Just before the outbreak of the Second World War the notorious occultist – and sometime Torquay resident – Aleister Crowley was implicated in a bizarre series of accusations regarding Satanism and communism in Totnes. The story begins with the biography of the author Dennis Wheatley.
Dennis Wheatley’s (1897-1977) huge output of thrillers and occult novels made him one of the world’s best-selling writers from the 1930s to the 1960s. His Gregory Sallust series was one of the main inspirations for Ian Fleming’s James Bond stories.
Wheatley’s right-wing politics are evident in his many novels. His main characters are all enthusiasts for Royalty, Empire and class system, with the bad guys usually critics of the established order.
In 1948 Wheatley published ‘The Haunting of Toby Jugg’, a psychological and occult thriller which used his usual themes of satanic possession and madness.
The narrative tells of Toby, a disabled British airman recovering from his experiences in World War II. Sent to convalesce in a Welsh castle, Toby is haunted by a multiple-legged and evil presence that the young airman comes to believe is the Devil. The man in charge of the castle proves to be a member of a Satanist cult who plagues Toby with manifestations including supernatural spiders.
Here’s the local link. In the book a school is described where children were sent to learn to reject Christianity and embrace Satanism: “There were no classes or teaching in the accepted sense… Every pupil could take whichever subjects he or she liked best… In the recreation hours there were no organised games… the only penalty for not getting up at the usual hour in the morning was that, when you did, you had to make your own bed… In the senior house the sexes were not segregated and everyone had separate cubicles… and there was no bar to a chap visiting a girl’s cubicle or vice versa… we were taught that sex was a normal, healthy appetite similar to a desire for food… We were taught that all religion was a product of the Dark Ages… all the doormats had a crucifix woven into them, so that we trod on it every time we went in or out.”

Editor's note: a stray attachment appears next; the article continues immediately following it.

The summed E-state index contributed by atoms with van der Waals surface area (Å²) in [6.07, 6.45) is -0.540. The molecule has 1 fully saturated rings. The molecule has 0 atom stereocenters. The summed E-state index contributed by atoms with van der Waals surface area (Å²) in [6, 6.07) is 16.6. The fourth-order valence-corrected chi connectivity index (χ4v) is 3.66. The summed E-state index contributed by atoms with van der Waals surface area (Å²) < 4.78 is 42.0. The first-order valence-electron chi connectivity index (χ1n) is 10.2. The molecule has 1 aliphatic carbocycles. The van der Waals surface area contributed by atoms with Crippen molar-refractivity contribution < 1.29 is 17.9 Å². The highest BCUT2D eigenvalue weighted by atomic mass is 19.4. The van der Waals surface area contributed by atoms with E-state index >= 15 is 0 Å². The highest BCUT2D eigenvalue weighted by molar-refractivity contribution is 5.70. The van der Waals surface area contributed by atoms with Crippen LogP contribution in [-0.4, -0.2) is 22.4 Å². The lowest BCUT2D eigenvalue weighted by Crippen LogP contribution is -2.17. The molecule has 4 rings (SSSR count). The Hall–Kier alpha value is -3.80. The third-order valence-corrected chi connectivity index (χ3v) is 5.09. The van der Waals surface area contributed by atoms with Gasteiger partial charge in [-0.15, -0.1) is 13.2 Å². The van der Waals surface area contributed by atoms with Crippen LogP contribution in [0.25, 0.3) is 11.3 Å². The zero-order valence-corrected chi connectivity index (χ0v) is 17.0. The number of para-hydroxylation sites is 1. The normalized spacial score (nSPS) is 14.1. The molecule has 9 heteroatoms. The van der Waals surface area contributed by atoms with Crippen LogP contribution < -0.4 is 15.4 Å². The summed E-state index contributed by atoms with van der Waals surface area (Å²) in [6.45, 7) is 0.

Wheatley described where he got the idea for the school in his autobiography ‘Drink & Ink’. In 1939 he had written “several chapters of a new book. I had heard about a school in Devonshire which was co-educational and run on ultra-modern lines. The pupils were allowed complete licence to attend classes or not as they liked, lie in bed all day if they wished and even abuse teachers that they disliked. It was rumoured that the pupils were encouraged to attend satanic gatherings in a ruined church nearby. I used the idea many years later in The Haunting of Toby Jugg.”
The object of Wheatley’s fascination and hostility was Dartington Hall School near Totnes.
Dartington Hall School, founded in 1926, offered a progressive coeducational boarding life for 300 pupils. In its early years there was a minimum of formal classroom activity and the children learnt by involvement in estate activities. It had “no corporal punishment, indeed no punishment at all; no prefects; no uniforms; no Officers’ Training Corps; no segregation of the sexes; no compulsory games, compulsory religion or compulsory anything else, no more Latin, no more Greek; no competition; no jingoism.”
Founded by Leonard and Dorothy Elmhirst, the headmaster between 1931 and 1957 was Bill Curry who stated that the “social order must be radically changed” and how the world needed a “new elite”. He wrote two books about the radical experiment, ‘The School’ (1934) and ‘Education for Sanity’ (1947). A story goes that when the Mayor of Torquay visited and asked to see the school chapel, Curry laughed at the very idea.